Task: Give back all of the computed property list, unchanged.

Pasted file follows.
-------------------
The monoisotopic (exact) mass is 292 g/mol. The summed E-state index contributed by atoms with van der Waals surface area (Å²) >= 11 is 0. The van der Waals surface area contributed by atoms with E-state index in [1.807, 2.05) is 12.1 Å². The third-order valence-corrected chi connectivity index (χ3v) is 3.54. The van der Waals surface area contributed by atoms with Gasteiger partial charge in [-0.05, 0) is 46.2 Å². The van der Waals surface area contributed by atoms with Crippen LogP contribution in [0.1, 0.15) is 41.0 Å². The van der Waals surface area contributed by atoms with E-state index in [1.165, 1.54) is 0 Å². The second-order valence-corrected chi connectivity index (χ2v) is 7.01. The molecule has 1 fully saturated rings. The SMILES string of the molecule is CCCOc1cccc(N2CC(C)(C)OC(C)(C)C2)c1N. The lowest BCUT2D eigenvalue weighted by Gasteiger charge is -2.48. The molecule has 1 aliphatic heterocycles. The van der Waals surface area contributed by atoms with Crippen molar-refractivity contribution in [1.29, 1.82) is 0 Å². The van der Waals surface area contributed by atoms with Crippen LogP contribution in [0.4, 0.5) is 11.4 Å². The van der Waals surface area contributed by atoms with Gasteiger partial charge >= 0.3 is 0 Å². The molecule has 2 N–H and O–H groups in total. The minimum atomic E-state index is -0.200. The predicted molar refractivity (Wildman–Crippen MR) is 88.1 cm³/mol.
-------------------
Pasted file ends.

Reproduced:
The monoisotopic (exact) mass is 292 g/mol. The summed E-state index contributed by atoms with van der Waals surface area (Å²) >= 11 is 0. The van der Waals surface area contributed by atoms with E-state index in [1.807, 2.05) is 12.1 Å². The third-order valence-corrected chi connectivity index (χ3v) is 3.54. The van der Waals surface area contributed by atoms with Gasteiger partial charge in [-0.05, 0) is 46.2 Å². The van der Waals surface area contributed by atoms with Crippen LogP contribution in [0.1, 0.15) is 41.0 Å². The van der Waals surface area contributed by atoms with E-state index in [1.165, 1.54) is 0 Å². The second-order valence-corrected chi connectivity index (χ2v) is 7.01. The molecule has 1 fully saturated rings. The SMILES string of the molecule is CCCOc1cccc(N2CC(C)(C)OC(C)(C)C2)c1N. The lowest BCUT2D eigenvalue weighted by Gasteiger charge is -2.48. The molecule has 1 aliphatic heterocycles. The van der Waals surface area contributed by atoms with Crippen molar-refractivity contribution in [1.29, 1.82) is 0 Å². The van der Waals surface area contributed by atoms with Crippen LogP contribution in [0.4, 0.5) is 11.4 Å². The van der Waals surface area contributed by atoms with Gasteiger partial charge >= 0.3 is 0 Å². The molecule has 2 N–H and O–H groups in total. The minimum atomic E-state index is -0.200. The predicted molar refractivity (Wildman–Crippen MR) is 88.1 cm³/mol.